JB: It makes me understand that if I work extremely hard on something, I actually can get into the markets that I would like to be in, and that’s a great feeling.
AM: Do you feel like a lot of aspiring writers aren’t working as hard as they ought to work?
JB: I could never speak for anybody else. I have no idea how hard it is for other people, and I also know that sometimes things come easily, and they’re really good. Because the subject [of this essay] was so complex, and I was really digesting a lot of material from my life in order to be able to write it…it took a very long time.
AM: There’s a lot of really raw stuff in there, so was there fallout for you emotionally as you’re working through this and putting it into words?
JB: Honestly it was just a relief. I’ve been carrying this material for my whole life, and to understand that I could actually share it was a really wonderful thing. And my daughter was the one who gave me the freedom to do that. It wasn’t enough to say I didn’t get what I needed in my childhood. I needed to say, that’s why I’m doing this differently with my child. It’s a much more affirming and mature stance.
AM: What does your husband think of the essay?
JB: He told me that it brought tears to his eyes to read what I experienced as a child, and I think he had a great appreciation for the home that we have together.
AM: In your experience as a writer and a writing teacher, are there one or two main tips that you would tell an aspiring writer about what separates a good essay from a crappy one?
JB: What are the stories that only you can tell? To me that’s the first step. What do you know because of what life gave you?…If you can tap into that material, and you can explore it bravely, and put it into words, you will be giving other people a gift, and it’s a gift for you too, because exploring that kind of stuff is a very rewarding feeling.
AM: But sometimes in memoir, it’s a very fine line between stuff that’s emotionally vulnerable in a compelling way, and stuff that’s emotionally vulnerable in a self-indulgent way.
JB: So maybe it requires working through it as you write it. Maybe it requires being middle aged [laughs].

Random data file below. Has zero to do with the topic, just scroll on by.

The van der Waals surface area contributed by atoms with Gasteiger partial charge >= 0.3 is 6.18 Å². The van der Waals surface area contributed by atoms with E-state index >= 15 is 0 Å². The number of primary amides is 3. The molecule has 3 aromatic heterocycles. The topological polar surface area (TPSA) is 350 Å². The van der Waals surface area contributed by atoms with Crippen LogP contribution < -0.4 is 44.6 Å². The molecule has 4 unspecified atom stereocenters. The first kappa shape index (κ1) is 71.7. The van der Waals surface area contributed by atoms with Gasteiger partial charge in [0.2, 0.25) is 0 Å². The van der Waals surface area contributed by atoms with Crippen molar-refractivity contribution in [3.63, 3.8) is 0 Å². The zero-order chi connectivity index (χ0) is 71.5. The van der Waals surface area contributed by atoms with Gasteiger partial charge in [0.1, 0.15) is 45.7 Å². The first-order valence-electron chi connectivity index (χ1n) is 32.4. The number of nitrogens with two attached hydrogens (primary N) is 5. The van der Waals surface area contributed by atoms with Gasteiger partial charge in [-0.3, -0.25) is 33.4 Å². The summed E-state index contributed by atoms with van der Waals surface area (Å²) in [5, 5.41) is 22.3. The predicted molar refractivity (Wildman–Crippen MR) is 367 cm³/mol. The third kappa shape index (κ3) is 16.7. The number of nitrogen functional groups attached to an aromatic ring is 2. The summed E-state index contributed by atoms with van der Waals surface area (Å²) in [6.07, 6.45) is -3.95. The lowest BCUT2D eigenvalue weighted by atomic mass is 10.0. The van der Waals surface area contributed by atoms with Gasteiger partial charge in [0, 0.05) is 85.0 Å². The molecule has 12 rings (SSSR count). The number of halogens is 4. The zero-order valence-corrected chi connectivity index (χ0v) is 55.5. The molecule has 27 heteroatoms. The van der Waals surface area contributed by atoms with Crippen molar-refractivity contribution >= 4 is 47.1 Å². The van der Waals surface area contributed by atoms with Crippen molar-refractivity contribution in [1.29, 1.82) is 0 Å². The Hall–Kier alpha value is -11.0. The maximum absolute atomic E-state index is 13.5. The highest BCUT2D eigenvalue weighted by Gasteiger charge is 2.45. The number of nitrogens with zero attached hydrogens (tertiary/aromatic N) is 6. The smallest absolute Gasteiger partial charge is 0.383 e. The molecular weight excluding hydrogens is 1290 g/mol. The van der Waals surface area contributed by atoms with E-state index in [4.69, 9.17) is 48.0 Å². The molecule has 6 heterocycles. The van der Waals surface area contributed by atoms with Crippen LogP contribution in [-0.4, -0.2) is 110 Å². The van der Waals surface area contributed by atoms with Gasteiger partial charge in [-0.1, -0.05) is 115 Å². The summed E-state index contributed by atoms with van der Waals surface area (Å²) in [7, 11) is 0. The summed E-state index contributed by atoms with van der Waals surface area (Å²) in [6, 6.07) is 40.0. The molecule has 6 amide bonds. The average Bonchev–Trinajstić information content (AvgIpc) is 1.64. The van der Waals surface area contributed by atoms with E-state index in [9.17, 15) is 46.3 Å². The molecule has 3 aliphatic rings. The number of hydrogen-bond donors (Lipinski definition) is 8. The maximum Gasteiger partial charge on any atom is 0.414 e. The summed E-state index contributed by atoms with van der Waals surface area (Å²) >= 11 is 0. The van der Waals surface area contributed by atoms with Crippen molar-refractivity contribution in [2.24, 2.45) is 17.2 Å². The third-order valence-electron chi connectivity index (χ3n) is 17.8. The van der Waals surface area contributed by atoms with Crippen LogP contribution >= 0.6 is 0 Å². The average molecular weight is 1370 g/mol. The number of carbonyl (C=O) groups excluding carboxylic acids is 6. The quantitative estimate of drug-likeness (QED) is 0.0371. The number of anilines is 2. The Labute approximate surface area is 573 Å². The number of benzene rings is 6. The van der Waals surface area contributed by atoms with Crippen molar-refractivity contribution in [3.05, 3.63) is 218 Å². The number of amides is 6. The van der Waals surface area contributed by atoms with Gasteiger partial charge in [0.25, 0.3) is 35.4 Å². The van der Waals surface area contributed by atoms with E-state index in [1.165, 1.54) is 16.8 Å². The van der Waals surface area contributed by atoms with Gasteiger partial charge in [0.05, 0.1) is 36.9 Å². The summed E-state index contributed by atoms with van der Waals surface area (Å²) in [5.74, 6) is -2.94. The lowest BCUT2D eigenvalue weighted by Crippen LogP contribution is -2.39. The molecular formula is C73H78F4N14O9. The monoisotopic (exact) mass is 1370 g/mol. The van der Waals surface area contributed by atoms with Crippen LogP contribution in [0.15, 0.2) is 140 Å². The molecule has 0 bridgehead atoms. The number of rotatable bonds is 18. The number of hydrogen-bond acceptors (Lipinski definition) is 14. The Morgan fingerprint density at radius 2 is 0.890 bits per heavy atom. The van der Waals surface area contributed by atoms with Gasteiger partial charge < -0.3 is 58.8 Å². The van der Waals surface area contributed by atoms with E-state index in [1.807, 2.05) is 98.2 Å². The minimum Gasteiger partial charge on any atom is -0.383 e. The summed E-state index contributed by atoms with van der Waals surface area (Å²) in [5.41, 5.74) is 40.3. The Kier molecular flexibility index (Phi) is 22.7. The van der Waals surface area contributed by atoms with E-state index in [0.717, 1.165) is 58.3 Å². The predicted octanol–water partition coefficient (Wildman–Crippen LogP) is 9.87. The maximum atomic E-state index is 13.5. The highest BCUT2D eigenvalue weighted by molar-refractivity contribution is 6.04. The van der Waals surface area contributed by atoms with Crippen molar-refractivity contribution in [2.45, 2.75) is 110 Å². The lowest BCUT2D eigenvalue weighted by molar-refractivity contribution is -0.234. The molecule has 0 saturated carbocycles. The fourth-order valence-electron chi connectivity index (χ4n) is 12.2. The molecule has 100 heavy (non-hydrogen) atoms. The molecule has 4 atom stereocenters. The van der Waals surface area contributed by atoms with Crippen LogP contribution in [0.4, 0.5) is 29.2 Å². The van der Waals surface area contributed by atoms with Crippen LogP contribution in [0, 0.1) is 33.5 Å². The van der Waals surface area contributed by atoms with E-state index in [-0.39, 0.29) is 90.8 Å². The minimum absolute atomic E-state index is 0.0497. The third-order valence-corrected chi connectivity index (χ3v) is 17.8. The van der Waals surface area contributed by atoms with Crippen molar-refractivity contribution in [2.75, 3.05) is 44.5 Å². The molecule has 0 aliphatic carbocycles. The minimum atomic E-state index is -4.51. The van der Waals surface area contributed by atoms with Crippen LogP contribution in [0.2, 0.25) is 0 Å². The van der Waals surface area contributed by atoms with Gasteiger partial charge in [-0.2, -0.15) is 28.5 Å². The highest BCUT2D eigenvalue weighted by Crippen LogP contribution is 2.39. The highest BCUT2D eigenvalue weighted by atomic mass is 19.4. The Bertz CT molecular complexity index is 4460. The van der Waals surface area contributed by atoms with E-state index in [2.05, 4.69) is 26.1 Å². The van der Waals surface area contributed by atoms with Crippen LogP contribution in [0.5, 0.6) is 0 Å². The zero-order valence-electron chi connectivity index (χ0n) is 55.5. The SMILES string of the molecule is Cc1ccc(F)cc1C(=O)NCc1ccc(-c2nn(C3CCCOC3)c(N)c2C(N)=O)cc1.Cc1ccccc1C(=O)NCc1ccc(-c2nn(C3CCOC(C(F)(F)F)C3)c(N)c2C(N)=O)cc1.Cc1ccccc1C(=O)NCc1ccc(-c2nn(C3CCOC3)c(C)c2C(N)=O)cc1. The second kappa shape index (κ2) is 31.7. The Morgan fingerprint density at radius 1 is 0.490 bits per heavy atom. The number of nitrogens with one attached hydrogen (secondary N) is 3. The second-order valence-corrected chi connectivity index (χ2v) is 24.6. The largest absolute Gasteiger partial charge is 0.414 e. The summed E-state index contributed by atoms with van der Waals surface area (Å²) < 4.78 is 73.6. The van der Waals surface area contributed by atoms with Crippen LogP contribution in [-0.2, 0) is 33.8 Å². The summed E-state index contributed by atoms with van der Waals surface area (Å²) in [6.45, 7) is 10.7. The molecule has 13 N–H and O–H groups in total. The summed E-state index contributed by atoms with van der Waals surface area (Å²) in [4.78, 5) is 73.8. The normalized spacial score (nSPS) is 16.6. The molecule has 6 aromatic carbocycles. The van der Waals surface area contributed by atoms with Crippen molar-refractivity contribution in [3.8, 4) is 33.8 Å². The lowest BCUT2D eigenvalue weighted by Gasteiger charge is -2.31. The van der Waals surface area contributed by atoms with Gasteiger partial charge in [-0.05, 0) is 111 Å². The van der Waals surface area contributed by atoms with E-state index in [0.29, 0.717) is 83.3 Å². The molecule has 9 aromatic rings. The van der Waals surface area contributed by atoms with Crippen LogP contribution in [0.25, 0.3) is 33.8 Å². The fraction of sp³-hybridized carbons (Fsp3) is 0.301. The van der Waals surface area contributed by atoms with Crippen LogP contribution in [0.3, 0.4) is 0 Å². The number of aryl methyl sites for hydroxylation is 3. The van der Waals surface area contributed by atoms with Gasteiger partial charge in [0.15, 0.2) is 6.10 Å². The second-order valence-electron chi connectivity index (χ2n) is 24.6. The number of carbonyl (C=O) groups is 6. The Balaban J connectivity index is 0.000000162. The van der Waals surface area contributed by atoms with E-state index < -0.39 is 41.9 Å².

AM: Thanks a lot!
JB: I think you’re right. We don’t want to read diatribes and we don’t want to read…
If you’re not at the edge of what you can tolerate while you’re writing, you haven’t found your material, as a fiction writer and a memoirist. And I have found that to be true.
There are certain things I’ve realized over the last decade that have happened in my life, and I certainly knew about them before, but now I know that there’s something of value in telling them, more than “look at poor me” or “look at my poor parents.”
Writing is always partial, too…You can’t ever get everything on the page. We can’t dip our brain in ink and press the page up against it.
AM: What are the biggest misconceptions that readers have about the essay-writing process?
JB: I know that before I was a writer, when I read anything, I had absolutely no idea how hard it would have been to put that together. When I read novels, I thought, [authors] sat down, they wrote the words on the page, and then they sent it to the publisher. So probably people make the same assumption about essays. And if it has a strong voice that seems very natural, that would only increase that sense, I think.
AM: Do you want to say a couple words about the novel you’re working on?
JB: it’s about an unwed Quaker mother [in 1880’s Philadelphia] who’s nineteen at the beginning of the novel, and who decides to keep her baby.
AM: Is there anything else that you would want readers or fans to know about the writing process?
JB: Write for yourself. Write what’s meaningful to you. And do the best you can. And if you’re published, wonderful, and if you’re not published, wow, you have had a meaningful life!